Root Bound – A Story Of A Girdled Houseplant

(don’t have time to read – check out the YouTube – The Cabin Fever House Plant Blues)

“Help Me!” it cried from the corner of the living room. “Please, somebody help me! I’m struggling to survive, I can’t help myself!”

The muffled cry just about send Claudia crazy. The cry persisted day and night, night and day. There was even a moment that she thought the house was haunted or possessed by a poltergeist with pants that were too tight.

Finally, one fine fall day (much like this one) she was attending to her normal housekeeping duties when she noticed her Peace Lily looked a wee bit more sickly than normal. The poor thing was limp and barely gasping, and that was where the sound of the cries originated from. The Peace Lily made one last gasp and asked “Please, get me out of this pot. Its killing me.”

Immediately Claudia picked the plant up and noticed it was light, but still damp. Oddly enough it had never occurred to her that she received Mr. Peace Lily as an office gift three years ago and it had never been re-potted since. Not knowing what to do, she ripped Mr. Peace Lily out of its pot and threw it into a nice big pot three times the size of what he was in prior.

With good intentions, we can accomplish great things. With improper knowledge in what we’re doing, we can sabotage all efforts success will be impossible.

Claudia had the right idea, but poorly executed the procedure.

Here are some tips on how to properly bump a house plant into a larger pot and keep it flourishing for years to come.

  • Make darn sure the plant wants to be moved to a bigger pot. Analyze the root system and see if there are any signs of “girdling” or roots growing in a circular pattern. If this progresses over a large period of time, those roots will act like a rubber band placed around your finger – and in time restrict nutrient flow to the plant.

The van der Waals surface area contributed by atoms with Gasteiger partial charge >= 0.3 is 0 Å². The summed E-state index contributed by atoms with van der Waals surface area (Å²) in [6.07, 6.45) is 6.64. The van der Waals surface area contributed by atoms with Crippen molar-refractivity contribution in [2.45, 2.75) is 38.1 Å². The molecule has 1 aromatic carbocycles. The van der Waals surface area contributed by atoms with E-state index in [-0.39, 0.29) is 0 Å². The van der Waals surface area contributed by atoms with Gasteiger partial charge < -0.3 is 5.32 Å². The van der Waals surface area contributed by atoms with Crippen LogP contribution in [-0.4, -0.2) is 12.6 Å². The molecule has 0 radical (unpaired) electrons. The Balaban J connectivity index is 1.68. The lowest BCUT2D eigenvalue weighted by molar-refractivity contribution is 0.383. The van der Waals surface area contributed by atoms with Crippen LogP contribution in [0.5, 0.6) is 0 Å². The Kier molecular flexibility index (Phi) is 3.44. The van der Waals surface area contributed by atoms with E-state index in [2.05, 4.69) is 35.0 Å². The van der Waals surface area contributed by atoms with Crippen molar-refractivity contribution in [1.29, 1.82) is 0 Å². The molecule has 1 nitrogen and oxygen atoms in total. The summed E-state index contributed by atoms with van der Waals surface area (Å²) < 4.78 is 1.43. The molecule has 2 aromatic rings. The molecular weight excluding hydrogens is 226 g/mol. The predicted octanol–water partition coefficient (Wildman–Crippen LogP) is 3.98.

• When removing the plant from the pot, do so very gently. Think of it as it sleeping in a bed, sweetly and softly wake it up. If it is impossible to do so without ripping some of the roots, don’t hesitate taking a sharp knife or scissors to the pot to cut it away. If the pot is ceramic – its hammer time.
  • Select a pot that is only 1/4 again as large as the pot the plant is already in. A good analogy would be to think back to buying your first house after living in a tiny apartment – the size is great and open space wonderful, but you don’t quite have enough furniature to fill all that space. Work your way up to a mansion, start with a ranch first.
  • Use only high quality potting soil with Peat and Perlite. Too heavy a blend will cause your container to retain too much water and in turn be a problem in the long run. Too much water can instigate mold or even root rot.
  • Feeding should be a lighter concentration to what you typically feed your outdoor plants. Houseplants aren’t exposed to excellent conditions, therefore they don’t need quite as much to munch on. Just like people, plants like to get a broad spectrum of vitamins so don’t stick to a generic 10-10-10. Use fortified products like Superthrive for optimum results.
  • Don’t ever hesitate to show some tough love in removing leaves. Once your new plant is welcomed into its new pot home, it may drop some leaves. This is very normal, and upon any sight of yellowing or spots, pinch off the leaves so that the plant can focus on throwing out a new one instead of trying to heal the injured one.


There you have it, Claudia made some mistakes, but learned from them. Mr. Peace Lily didn’t make it, but that’s okay. There are other lilies in the sea.




This entry was posted in Inside and tagged , , , , , , , , , . Bookmark the permalink.Posted on |